Friday, 21 December 2012

Timber (Part 1)

’Twas the night before Christmas… Only it wasn’t. It hadn’t been for some time now, the festivities over, the food eaten, the jolly, happy, Christmassy spirit starting to leak away from the people in the street. There were no more cheery smiles, and no more strangers wishing one another a merry Christmas, a happy new year.

Sally was less inclined to worry about the date these days. She had the traditional old verse in her head and ran it through and through and over again, smiling at the words as she sat and watched the twinkling lights on her plastic Christmas tree. They sparkled like coloured diamonds and she felt calmed, almost hypnotised, by them. Underneath the tree was a handful of presents, neatly wrapped, each one covered in red paper patterned with holly leaves; each one tied with a golden bow.

They looked beautiful. It all looked beautiful.

Sally knew that Christmas had been and gone, and she was aware that the presents were still waiting patiently to be opened, but if she did that, if she ripped away the paper and delved into the goodies beneath, then what was left? It would be over then, and she would have to face the reality of another year gone, another Christmas spent alone with only the gifts she had bought herself for company.

So she did not open them.

Instead she sat, content, and whispered the old poem to herself and the prettily decorated room.

A knock at the door roused her, and she frowned at no one. Perhaps if she waited long enough they would go away and leave her alone. But the knock came again, louder, and Sally shifted in her seat. One more time, she told herself. If they knock once more, I’ll go to the door.
There was another knock.

With a sad sigh, Sally rocked out of her seat and shuffled to the door, her slippers sliding along the polished wooden flooring. She stood on tiptoes and peered out of the spyhole, hoping the person would have gone away in the time it had taken her to get to the door.

They had.

Instead of looking out and meeting a stranger’s eyes, she saw no one. Her first feeling was one of relief, but disappointment came quickly on the heels of it. It might have been nice to have someone to speak to.

Sally’s hand fell to the door handle, and she left it there for a moment, thinking. She could open the door anyway. She could open the door and lean out into the bitter wind and see if she could spot her visitor retreating and maybe, possibly, if she could make her voice heard above the coming storm, she might be able to entreat them to return to her, to try again.

Without knowing exactly why, regretting it as soon as it happened, Sally pressed down, pushed down on the handle, and pulled the heavy door towards her. She made to lean out, but a small face stopped her. It was grinning up at her with gapped teeth and dimples.

Sally said nothing because she couldn’t think of anything to say. The shock of finding a small child, grimy and jolly, on her doorstep when she had been expecting no one numbed her tongue and froze her brain for an instant. It was just long enough for the child – a boy – to speak in a high pitched tone, full of conviction; “Oh, you’re in. Good. I wanted to tell you something.” He waited, not moving from the step, for Sally to respond.

She wished she was still in her chair, watching the fairy lights on her Christmas tree and reciting poetry to herself. “Where are your parents?” she managed to croak, not having spoken aloud in a proper voice for some time. A whisper to herself was all she had uttered for months.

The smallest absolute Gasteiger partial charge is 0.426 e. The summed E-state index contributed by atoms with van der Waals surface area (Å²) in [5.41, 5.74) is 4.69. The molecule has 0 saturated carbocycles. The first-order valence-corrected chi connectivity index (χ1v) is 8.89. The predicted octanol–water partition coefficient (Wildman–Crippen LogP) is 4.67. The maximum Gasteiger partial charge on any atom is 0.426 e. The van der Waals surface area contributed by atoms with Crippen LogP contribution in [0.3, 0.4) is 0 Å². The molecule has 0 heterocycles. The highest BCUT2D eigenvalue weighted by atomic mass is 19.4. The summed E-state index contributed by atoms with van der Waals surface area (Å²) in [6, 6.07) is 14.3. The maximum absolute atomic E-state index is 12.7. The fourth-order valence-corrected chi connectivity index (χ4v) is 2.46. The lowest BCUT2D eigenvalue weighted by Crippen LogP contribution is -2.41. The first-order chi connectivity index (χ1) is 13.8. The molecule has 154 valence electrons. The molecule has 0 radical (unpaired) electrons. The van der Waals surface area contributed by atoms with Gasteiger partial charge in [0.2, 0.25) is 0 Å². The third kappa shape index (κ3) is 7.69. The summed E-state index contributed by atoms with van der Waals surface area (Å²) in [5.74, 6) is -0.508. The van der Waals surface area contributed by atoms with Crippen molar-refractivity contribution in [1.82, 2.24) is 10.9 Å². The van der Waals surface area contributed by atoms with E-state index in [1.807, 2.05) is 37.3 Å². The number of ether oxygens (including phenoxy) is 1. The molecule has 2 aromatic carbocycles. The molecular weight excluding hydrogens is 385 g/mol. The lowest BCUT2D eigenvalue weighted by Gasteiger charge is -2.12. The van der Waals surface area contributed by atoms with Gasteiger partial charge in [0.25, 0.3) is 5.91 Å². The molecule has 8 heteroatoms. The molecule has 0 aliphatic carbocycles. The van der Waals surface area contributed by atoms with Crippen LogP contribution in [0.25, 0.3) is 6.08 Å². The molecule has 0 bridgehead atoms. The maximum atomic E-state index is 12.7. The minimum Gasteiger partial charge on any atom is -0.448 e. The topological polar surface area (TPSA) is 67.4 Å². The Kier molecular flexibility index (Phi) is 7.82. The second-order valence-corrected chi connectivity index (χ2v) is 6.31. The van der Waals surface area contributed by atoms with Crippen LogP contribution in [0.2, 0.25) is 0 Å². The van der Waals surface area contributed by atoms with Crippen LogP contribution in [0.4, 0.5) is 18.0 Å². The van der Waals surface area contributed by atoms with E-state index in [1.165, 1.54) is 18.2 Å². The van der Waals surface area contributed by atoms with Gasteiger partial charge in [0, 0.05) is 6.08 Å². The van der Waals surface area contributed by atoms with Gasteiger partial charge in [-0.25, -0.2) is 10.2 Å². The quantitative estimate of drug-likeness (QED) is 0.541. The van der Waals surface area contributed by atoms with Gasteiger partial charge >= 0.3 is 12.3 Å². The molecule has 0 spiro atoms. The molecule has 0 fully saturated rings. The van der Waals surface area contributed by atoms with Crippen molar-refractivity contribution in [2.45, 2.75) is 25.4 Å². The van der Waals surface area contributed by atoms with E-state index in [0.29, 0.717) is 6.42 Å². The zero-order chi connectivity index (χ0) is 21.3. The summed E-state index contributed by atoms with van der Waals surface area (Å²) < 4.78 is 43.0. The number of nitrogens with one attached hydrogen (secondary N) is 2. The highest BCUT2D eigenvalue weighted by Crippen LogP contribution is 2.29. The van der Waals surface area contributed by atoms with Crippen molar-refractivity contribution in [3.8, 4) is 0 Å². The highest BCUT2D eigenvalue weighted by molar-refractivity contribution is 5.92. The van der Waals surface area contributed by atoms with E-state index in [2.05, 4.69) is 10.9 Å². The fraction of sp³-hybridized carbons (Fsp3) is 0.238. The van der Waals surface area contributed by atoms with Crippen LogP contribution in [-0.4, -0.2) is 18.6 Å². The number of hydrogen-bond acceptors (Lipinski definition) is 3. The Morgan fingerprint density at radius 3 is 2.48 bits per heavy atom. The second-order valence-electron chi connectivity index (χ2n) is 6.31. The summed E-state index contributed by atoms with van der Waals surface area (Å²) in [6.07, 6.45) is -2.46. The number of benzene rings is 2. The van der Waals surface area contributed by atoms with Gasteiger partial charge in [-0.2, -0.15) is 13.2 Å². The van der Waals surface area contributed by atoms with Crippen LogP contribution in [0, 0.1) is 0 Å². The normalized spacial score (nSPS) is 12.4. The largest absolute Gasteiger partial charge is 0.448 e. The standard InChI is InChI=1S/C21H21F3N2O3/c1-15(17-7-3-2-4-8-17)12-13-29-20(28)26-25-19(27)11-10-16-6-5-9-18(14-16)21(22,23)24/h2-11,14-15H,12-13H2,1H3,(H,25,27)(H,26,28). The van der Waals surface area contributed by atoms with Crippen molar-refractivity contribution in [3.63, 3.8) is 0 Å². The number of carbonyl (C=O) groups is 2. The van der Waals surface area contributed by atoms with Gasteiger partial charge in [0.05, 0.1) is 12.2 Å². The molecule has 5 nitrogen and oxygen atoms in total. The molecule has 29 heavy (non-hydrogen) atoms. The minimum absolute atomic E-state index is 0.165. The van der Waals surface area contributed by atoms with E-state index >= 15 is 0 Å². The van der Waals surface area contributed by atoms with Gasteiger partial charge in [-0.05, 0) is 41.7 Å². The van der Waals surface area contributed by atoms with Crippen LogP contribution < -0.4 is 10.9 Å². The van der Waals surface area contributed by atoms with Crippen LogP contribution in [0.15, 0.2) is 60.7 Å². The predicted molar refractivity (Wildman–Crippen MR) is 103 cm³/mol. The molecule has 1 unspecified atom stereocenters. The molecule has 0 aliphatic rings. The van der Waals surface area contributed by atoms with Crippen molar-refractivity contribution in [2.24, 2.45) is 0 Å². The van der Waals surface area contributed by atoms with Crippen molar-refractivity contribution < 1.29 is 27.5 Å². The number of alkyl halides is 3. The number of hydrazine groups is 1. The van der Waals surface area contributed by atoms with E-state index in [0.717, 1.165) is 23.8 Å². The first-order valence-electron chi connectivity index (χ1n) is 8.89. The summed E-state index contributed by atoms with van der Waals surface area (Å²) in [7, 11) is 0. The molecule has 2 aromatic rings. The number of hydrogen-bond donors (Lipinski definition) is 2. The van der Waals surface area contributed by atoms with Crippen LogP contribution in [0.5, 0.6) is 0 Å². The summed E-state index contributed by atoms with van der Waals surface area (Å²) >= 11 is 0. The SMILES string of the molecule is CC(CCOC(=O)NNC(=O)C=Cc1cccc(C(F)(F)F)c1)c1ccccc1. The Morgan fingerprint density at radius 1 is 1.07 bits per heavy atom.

The boy looked nonplussed. He clearly hadn’t anticipated that question, but he rallied. “At home.”

“Shouldn’t they be with you? You’re only little.” Sally hadn’t intended to get into any kind of conversation with the boy – or anyone – but now that she had started, now that he was there, she couldn’t very well slam the door in his chubby face, no matter how much she was tempted. She wasn’t that mean.

Now the boy really looked confused. His smooth brow furrowed and his bright red lips pouted. And then Sally could see the understanding drop over him, and he smiled again. “Ah, you don’t know how I am, do you?”

He was so sure of himself, so confidant. Sally had to remind herself that he was only… what? Eight? Nine? She shook her head, hating to feel even the slightest bit intimidated by a little boy.
“I live next door.” He held out his hand, ready for it to be taken and shaken. “I’m Tommy.” His hand remained there, sticking out in front of him, not wavering, not fading.

Sally had to take hold. The stubby fingers were frozen, but Tommy didn’t seem to notice. He grinned wider, happy to have made her acquaintance.

“I’m Miss Stark,” said Sally slowly. She wanted to close the door now, and she placed her hand on the edge of it, hurrying things along with her mind. Hoping this would be over soon so she could go back in. She turned just enough to catch a sight of the clock in the hallway. Almost half past twelve. Almost lunch. Almost time to find the channel showing that old film she hadn’t seen for years. Miracle on 34th Street. She was quite looking forward to it. 

“I know,” said Tommy, nodding. “We sometimes get your post. I usually just put it through your door, but this time, I thought I should speak to you.” He fumbled around in his jacket pocket, and withdrew a square envelope, a little bent, but otherwise unharmed. He thrust it at the hand that was clutching the edge of the door, and Sally instinctively let go and took the letter.

It was a card.

And the envelope was adorned with a colourful stamp, larger than the usual type, depicting a snowman and a reindeer. It was cheerful. Sally stared at it. She had thought she had been forgotten. Perhaps she had been wrong. 

©Lisamarie Lamb 2012 

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